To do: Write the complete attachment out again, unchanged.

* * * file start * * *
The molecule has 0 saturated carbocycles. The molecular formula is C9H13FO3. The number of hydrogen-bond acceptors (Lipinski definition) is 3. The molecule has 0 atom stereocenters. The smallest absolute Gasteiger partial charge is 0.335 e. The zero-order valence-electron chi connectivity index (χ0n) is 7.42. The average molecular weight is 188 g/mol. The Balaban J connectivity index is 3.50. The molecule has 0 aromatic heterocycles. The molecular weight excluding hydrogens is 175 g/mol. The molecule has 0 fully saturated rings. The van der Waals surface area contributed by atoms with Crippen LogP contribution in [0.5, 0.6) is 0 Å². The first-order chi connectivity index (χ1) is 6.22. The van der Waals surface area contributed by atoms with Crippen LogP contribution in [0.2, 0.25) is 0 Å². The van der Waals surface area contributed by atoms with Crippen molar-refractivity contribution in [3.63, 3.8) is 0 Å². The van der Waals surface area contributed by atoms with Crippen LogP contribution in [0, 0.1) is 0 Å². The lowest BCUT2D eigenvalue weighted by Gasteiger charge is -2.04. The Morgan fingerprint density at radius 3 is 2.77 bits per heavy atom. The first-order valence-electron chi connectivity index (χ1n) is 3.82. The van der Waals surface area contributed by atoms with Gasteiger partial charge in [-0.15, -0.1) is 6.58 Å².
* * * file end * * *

The molecule has 0 saturated carbocycles. The molecular formula is C9H13FO3. The number of hydrogen-bond acceptors (Lipinski definition) is 3. The molecule has 0 atom stereocenters. The smallest absolute Gasteiger partial charge is 0.335 e. The zero-order valence-electron chi connectivity index (χ0n) is 7.42. The average molecular weight is 188 g/mol. The Balaban J connectivity index is 3.50. The molecule has 0 aromatic heterocycles. The molecular weight excluding hydrogens is 175 g/mol. The molecule has 0 fully saturated rings. The van der Waals surface area contributed by atoms with Crippen LogP contribution in [0.5, 0.6) is 0 Å². The first-order chi connectivity index (χ1) is 6.22. The van der Waals surface area contributed by atoms with Crippen LogP contribution in [0.2, 0.25) is 0 Å². The van der Waals surface area contributed by atoms with Crippen molar-refractivity contribution in [3.63, 3.8) is 0 Å². The van der Waals surface area contributed by atoms with Crippen LogP contribution in [0, 0.1) is 0 Å². The lowest BCUT2D eigenvalue weighted by Gasteiger charge is -2.04. The Morgan fingerprint density at radius 3 is 2.77 bits per heavy atom. The first-order valence-electron chi connectivity index (χ1n) is 3.82. The van der Waals surface area contributed by atoms with Gasteiger partial charge in [-0.15, -0.1) is 6.58 Å².